(Photo nicked from Paul, because it’s better than the ones I took. Other photos on Flickr here.)
I’ve mentioned these a couple of times in passing, but here are some links to other reactions, both to the covers and to the choice of books:
In passing, I should mention that the re-release of Fairyland was the nudge I needed to finally get around to reading it, and it is stunning — easily the best thing I’ve read by McAuley, and (as various people said last year, when I didn’t really believe them) quite possibly the Clarke of Clarkes.
There’s also a good interview with Simon Spanton at UKSF Book News, in which he summarises the impetus behind the promotion:
This year, aiming to do another promotion that would bring new readers to books on our list via innovative cover designs, we decided that we should look at the wealth of work we’ve built up from some of the contemporary writers on the Gollancz list. So we chose eight books that we hoped gave a good cross section of more recent SF but that would also be accessible to most readers. As with most ‘grand schemes’ dreamt up in the mighty engine rooms of publishing, the list was arrived at by a small group of people sitting around a table going ‘Oooh I love that book’ or ‘What about so-and-so?’ When it came to the covers we were, once again, able to take some of our cues from the SF4U promotion. Both times we were able to go to our art department and give them a pretty broad brief: ‘we want something that will make these books stand out, something different, something that will make SF fans take another look and which might provide people who don’t consider themselves readers of the genre but who have some sympathy with it and may have experimented in the past with an incentive to take a first look’.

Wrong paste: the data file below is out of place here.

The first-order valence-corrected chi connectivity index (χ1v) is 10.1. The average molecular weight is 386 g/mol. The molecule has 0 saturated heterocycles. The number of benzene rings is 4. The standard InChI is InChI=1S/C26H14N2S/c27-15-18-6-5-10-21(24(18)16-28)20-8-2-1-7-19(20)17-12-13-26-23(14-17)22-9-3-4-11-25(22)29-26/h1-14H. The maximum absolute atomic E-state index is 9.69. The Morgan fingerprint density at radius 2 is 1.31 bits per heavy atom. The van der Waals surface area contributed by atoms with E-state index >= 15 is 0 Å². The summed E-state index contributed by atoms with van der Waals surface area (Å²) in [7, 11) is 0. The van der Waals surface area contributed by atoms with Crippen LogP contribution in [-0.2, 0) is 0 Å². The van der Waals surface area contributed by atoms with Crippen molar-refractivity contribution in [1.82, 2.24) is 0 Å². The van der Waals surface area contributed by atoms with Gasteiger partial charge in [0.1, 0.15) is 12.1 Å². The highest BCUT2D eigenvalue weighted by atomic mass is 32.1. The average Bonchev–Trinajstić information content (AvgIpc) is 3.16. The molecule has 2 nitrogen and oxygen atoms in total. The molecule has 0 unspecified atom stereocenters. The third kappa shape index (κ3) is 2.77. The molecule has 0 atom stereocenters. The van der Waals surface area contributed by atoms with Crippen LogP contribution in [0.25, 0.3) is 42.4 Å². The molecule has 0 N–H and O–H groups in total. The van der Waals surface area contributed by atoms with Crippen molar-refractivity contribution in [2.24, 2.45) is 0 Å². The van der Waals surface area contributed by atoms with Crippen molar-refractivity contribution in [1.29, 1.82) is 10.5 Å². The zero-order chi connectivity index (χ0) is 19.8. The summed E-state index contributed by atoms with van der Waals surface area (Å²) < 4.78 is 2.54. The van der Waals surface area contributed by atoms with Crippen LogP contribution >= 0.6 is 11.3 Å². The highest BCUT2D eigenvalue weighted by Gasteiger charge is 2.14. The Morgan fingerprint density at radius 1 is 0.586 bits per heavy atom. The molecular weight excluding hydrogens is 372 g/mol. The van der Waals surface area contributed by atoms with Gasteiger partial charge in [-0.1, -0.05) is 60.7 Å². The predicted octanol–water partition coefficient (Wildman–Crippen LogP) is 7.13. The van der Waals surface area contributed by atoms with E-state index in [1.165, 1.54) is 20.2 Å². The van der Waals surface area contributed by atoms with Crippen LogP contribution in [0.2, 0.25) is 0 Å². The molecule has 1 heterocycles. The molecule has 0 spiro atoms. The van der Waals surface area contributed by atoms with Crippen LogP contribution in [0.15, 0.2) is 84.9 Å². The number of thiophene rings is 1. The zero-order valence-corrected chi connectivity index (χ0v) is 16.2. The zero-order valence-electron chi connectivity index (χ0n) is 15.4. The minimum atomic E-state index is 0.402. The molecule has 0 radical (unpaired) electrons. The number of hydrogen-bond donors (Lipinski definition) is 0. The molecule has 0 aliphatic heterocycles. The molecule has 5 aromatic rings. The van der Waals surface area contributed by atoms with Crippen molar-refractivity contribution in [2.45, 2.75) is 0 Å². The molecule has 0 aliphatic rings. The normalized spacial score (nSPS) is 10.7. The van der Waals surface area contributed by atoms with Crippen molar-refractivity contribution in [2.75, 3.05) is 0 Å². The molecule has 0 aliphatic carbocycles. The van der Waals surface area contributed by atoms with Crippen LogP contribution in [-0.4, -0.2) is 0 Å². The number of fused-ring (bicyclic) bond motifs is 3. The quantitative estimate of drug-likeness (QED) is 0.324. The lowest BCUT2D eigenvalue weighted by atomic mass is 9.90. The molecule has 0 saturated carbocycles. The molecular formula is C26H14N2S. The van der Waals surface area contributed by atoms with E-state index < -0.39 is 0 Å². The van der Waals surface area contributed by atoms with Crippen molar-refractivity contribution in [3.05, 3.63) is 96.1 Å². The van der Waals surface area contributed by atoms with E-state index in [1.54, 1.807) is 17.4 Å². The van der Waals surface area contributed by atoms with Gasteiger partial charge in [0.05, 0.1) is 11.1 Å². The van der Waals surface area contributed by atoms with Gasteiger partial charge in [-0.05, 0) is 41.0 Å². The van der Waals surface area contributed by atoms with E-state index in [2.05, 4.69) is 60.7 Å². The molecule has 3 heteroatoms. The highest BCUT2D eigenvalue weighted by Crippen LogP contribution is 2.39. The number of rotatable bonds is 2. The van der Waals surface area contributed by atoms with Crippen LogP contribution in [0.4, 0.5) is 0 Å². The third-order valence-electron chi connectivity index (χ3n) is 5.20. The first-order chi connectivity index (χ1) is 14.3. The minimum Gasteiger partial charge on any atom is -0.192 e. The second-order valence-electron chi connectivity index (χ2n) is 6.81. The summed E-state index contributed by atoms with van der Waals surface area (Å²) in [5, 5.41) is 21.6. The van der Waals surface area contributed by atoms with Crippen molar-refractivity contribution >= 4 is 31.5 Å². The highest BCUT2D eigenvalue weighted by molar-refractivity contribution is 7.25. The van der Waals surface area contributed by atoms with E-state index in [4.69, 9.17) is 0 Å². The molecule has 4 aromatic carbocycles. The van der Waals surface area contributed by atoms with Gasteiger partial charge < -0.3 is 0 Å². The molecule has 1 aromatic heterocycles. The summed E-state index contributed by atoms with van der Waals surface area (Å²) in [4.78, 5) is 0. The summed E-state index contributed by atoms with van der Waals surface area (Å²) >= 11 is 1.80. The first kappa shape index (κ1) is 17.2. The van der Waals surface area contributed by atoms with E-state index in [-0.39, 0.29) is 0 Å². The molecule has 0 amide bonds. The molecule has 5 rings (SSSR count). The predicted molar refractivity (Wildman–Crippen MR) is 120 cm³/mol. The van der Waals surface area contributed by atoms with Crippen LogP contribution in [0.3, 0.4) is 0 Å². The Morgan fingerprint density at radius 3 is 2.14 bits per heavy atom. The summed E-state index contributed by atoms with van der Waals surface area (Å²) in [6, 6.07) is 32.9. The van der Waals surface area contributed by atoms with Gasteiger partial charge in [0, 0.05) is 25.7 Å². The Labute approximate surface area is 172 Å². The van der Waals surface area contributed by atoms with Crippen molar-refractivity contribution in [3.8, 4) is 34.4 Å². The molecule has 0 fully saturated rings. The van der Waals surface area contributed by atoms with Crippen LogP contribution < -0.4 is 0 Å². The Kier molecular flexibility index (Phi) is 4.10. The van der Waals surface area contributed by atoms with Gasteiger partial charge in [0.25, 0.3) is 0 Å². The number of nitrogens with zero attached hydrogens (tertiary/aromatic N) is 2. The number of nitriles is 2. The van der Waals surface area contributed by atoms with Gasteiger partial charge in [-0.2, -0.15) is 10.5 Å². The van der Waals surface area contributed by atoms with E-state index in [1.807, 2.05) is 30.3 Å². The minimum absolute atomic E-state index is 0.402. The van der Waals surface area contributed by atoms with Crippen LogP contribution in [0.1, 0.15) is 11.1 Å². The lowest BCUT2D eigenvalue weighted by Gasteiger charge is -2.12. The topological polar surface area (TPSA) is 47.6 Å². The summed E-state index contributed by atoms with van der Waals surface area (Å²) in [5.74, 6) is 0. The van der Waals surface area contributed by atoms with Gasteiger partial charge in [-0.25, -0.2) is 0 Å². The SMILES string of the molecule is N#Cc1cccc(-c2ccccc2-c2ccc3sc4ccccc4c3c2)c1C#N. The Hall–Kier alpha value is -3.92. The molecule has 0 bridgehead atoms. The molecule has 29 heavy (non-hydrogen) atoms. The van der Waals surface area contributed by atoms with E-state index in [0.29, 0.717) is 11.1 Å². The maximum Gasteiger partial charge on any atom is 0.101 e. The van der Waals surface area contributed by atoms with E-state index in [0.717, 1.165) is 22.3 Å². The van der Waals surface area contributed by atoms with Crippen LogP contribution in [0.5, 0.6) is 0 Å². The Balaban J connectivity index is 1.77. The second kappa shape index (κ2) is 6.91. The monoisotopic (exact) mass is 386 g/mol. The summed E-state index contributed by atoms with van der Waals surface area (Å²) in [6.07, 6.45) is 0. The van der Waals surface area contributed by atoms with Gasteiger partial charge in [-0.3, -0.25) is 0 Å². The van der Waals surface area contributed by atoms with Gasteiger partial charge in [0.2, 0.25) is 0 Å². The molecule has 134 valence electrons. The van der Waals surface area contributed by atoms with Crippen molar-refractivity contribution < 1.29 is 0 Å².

I can’t help noting that this is not quite the same selection process that Jo Fletcher described at Eastercon.
See also: Gollancz’s new covers for Greg Egan’s books.